Growing up, my family drove Chevy trucks. I still prefer Chevys over Fords, but I actually drive a Dodge Ram at the moment! Go figure. No matter if you are shopping for a truck or for feed ingredients, the process is a blend of preferences, economics, and in our new reality, availability.
Crippled logistics in our world may make a Chevy loyalist buy a Ford in 2021. These same logistics along with a drought in western Canada may make a dairy that really likes feeding canola meal change over to soybean meal (SBM) for the 2021 to 2022 crop year.
It is funny how trends come and go.
Some nutritionists may share my same history where 10 to 15 years ago, we were nervous every time canola was a better buy than SBM. It was with much fear and trembling that we would take out our beloved SBM and reduce feed costs by using canola instead. Over time, our comfort level improved greatly to where many dairy farmers prefer canola. Maybe this was an improvement in the way the formulation models described canola. I do remember a few canola “updates” over the years. Perhaps, we just learned how to make it fit with our other ingredients.
For me, it was a dairy in Colorado about 10 years ago that was my first client to approach 100 pounds of milk per cow per day. I took strong note of the fact that this diet had canola, not SBM. I am not saying that the canola received the credit for the high milk production, but it certainly was a big part of that high corn silage diet.
This is not necessarily a discussion about amino acids or rates of protein degradation in the rumen. For sure, those details are critical. But a good model should allow any shortages to be fixed and any excesses captured. The unexpected factor in this choice between SBM and canola is the cost and availability of fiber.
Canola has more fiber and lower protein than SBM. This would usually result in a higher inclusion rate in the diet. If a canola ration is changed to become a SBM ration, once the protein side is sorted out, we need to feed “more” of something else. The cost and availability of this “more” could be the economic driver of the decision.
In a general sense, when SBM is fed, a fiber source like on-farm forage or a by-product like soybean hulls comes in to fill the space. If forages are tight and/or expensive due to drought, this can be tough. Likewise, if other ingredient market realities make options like soybean hulls, wheat midds, and beet pulp overpriced, a protein value in SBM over canola may be overwhelmed. It may even come down to something as simple as bay space on the farm.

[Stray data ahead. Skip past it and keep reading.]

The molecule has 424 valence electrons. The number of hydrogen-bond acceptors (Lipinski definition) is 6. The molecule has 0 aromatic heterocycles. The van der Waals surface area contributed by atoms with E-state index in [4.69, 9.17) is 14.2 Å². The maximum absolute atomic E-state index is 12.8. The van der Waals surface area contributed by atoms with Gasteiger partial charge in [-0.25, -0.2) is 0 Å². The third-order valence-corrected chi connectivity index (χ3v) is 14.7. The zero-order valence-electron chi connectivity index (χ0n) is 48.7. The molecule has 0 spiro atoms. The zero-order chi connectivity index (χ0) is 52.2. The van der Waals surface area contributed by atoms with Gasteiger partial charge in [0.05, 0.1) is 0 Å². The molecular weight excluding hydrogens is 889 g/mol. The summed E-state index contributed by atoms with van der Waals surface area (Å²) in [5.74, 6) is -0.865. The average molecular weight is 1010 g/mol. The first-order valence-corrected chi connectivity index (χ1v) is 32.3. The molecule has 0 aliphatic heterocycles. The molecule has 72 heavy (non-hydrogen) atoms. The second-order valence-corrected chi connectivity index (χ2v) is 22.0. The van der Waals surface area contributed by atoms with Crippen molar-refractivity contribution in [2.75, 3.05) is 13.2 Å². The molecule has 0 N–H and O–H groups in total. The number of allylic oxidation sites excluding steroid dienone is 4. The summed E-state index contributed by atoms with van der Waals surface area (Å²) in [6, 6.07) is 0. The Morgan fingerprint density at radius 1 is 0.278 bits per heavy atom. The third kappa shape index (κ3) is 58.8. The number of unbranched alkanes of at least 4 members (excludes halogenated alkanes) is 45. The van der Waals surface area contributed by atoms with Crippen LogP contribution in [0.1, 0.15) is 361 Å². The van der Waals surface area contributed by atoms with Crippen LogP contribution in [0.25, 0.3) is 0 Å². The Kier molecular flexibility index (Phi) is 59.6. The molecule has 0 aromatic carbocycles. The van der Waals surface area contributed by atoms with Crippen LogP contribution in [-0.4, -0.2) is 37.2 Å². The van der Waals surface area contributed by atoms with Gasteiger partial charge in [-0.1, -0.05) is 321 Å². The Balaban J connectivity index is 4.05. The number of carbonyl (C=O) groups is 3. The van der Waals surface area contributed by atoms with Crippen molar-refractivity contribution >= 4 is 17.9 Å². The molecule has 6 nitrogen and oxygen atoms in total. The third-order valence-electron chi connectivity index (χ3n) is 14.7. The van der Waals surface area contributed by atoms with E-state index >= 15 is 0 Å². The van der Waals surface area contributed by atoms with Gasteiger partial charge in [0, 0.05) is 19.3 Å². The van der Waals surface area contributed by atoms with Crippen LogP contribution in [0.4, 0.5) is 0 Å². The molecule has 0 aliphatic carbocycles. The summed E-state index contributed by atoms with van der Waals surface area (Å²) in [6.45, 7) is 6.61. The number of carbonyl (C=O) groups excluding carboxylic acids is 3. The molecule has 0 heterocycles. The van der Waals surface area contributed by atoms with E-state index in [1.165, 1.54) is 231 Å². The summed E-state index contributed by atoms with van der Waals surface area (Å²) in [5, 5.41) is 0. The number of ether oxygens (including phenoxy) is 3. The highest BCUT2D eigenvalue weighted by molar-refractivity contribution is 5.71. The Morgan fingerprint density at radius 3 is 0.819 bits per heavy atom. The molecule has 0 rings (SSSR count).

So, we are back to the formulation model to help not only with the biology, but the economics as well. If you have a corn silage-based diet and protein supplementation is a big portion of the ration, these feed rates can be significant. If the diet is high in alfalfa hay, these decisions will be less impactful. By using nutrients including NDFd30 and uNDF240, we can be sure to keep the fiber situation in order. Options like rumen-inert amino acids and urea can sure up any protein-side issues. The point is that the simple “spread” between canola and SBM nor the cost per unit of protein in each will make the final decision. These basic values can generate a discussion, but the model must sort out the details.
There are other protein sources in the conversation as well. Some of these are by-products like gluten feed or distillers. It is all a concert of various instruments to make the symphony. It is true none of our intuition, experience, or even good cow sense can find the very best solutions in these cases. It is only with a strong linear program connected into a strong biological model where you can find the best solution for both biology and economics.
Dairy producers and their nutritionists should strike a good balance of comfort levels from past experiences while using tools to best evaluate current realities. It’s a healthy respect for both of these and the use of a good modeling approach that will result in the best diets for 2021 to 2022.